HUMBLE, Texas â€“ The driver accused of crashing into a pickup on the Eastex Freeway early Sunday, killing a 17-year-old, had ecstasy pills in his vehicle at the time of the crash, according to prosecutors. In probable cause court overnight, prosecutors also alleged the suspect had been drinking. Charles Baxter Jr., 32, appeared in court wearing a neck brace, nearly 24 hours after the fatal crash he was arrested for.
HOUSTON â€“ Houston Police have released surveillance video of an attack that killed a 71-year-old security guard. Saul Cruz was on duty Tuesday morning, parked outside the Anderson Market in southwest Houston when he was ambushed in his marked patrol car by two men around 5 a.m. Police said they walked up from behind, shot in Cruz's car, robbed him and ran off. "I just don't know why, man," said Joe Guidry, who saw Cruz nearly every night.
HOUSTON - The experience neighbors in the Glenshire neighborhood lived through Tuesday is one they'll never forget. "There was an officer standing there on the sidewalk facing my front door with a gun cocked. It was pretty scary," said neighbor Marcia Ellett. Houston police officers Jose Munoz and Ronny Cortez were shot by burglary suspects Tuesday afternoon.
These longtime North Shore first responder saved a life moments after sitting down for their weekly lunch routine in Essex. How decades of friendship & experience merged at just the right time #Boston25 at 11! https://t.co/bKgQd5OYlS
Officials at UMass Memorial in Worcester tell #Boston25 ten cars damaged after minivan ignited in flames on third floor in parking garage. Ambulatory Care Center was evacuated due to fumes https://t.co/i9a8UwRFdU
Muck Rack makes it simple to find people, tweets, or articles that mention any name, keyword, company, hashtag etc. We've compiled this guide to help you make the most of your search.
Selecting a term
Start searching tweets, articles from media outlets, articles mentioned in tweets, journalists'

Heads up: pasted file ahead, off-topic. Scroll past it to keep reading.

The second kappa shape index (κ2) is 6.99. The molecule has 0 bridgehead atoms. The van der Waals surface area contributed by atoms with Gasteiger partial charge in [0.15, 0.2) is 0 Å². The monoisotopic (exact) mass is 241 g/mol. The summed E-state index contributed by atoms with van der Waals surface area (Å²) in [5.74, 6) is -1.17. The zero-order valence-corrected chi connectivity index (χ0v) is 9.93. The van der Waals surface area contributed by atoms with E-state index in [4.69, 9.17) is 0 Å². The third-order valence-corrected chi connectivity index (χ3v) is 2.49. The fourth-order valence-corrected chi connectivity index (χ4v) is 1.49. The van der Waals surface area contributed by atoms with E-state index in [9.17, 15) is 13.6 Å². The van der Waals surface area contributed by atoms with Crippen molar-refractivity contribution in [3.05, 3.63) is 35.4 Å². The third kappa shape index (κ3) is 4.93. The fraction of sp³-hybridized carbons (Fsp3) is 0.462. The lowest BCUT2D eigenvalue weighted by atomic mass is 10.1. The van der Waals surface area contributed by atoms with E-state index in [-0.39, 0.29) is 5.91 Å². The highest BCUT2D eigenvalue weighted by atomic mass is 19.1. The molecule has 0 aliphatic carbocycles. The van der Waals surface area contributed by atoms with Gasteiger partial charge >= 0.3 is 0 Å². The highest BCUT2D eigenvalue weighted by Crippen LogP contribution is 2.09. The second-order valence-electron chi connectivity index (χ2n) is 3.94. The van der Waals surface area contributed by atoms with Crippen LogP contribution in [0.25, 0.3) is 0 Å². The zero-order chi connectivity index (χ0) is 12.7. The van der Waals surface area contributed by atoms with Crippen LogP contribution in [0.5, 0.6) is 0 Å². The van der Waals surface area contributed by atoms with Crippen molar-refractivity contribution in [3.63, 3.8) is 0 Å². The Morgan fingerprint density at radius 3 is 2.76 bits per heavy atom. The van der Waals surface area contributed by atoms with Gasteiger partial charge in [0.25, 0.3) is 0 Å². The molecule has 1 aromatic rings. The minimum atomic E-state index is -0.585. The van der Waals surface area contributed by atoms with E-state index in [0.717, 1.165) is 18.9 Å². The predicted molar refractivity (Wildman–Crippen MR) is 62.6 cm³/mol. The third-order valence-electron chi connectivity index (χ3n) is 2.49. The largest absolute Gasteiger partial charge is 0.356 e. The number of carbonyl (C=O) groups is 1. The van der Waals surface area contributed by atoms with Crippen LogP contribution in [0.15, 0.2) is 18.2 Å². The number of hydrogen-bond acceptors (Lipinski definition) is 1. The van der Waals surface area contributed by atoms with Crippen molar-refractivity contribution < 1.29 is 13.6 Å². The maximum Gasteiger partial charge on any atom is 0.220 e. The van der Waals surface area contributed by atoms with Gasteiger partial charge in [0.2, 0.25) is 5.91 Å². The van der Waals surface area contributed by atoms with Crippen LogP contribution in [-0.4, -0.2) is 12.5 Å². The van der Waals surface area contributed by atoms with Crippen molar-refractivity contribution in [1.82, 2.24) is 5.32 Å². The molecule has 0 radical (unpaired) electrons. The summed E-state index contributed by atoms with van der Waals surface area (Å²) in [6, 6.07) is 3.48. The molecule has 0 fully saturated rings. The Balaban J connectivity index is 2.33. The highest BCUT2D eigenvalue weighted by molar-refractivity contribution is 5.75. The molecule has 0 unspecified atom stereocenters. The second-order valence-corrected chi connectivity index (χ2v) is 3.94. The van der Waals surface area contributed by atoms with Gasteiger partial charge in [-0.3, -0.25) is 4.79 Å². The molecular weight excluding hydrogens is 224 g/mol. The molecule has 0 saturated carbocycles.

names, titles and bios with some suggested searches:
Companies or Topics (e.g. iPhone, Microsoft)
Phrases (e.g. "cloud computing") — use quotes to keep the terms together
Twitter handles (e.g. @username) — returns those who have mentioned or replied to
Names (e.g. "David Pogue")
Hashtags (e.g. #sxsw, #london2012)
Bio details (e.g. vegan, Olympics, father)
Muck Rack's Advanced Search allows for many boolean operators.
Find results that mention multiple specified terms, use AND or
+. For example, ensure each result contains both Elon Musk and Mark Zuckerberg by
searching Musk AND Zuckerberg or Musk + Zuckerberg.
Use the operators OR or , to broaden your search when you'd like either of
multiple terms to appear in results. (This is the default behavior of our search when no operators
are used). For example, results will contain either cake or cookie by searching cake OR cookie or cake,cookie
Use NOT or - to subtract results from your search. For
example, searching Disney will yield results about the Walt Disney Company as well as Walt Disney
World Resort. To exclude mentions of Disney World, search for Disney -World or Disney
When using one of these operators with a phrase, enclose it in quotation marks. For example, you can
find results about smartphones excluding Apple's iPhone 4S by searching smartphone -"iPhone
Exact case matching or punctuation
If you're searching for a brand name or keyword that relies on specific punctuation marks or capitalization, you can
find results that match your exact query by adding matchcase: before the keyword you're searching for, like matchcase:E*TRADE .
Use parentheses to separate multiple
boolean phrases. For example, to find journalists talking about having fun in Disney World or
Disneyland, search for ("disney world" OR disneyland) AND fun.
An asterisk can be used to search for any variation of a root word truncated by the asterisk. For example, searching for admin* will return results for administrator, administration, administer, administered, etc.
A near operator is an AND operator where you can control the distance between the words. You can vary the distance the near operation uses by adding a forward slash and number (between 0-99) such as strawberries NEAR/10 "whipped cream", which means the strawberries must exist within 10 words of "whipped cream".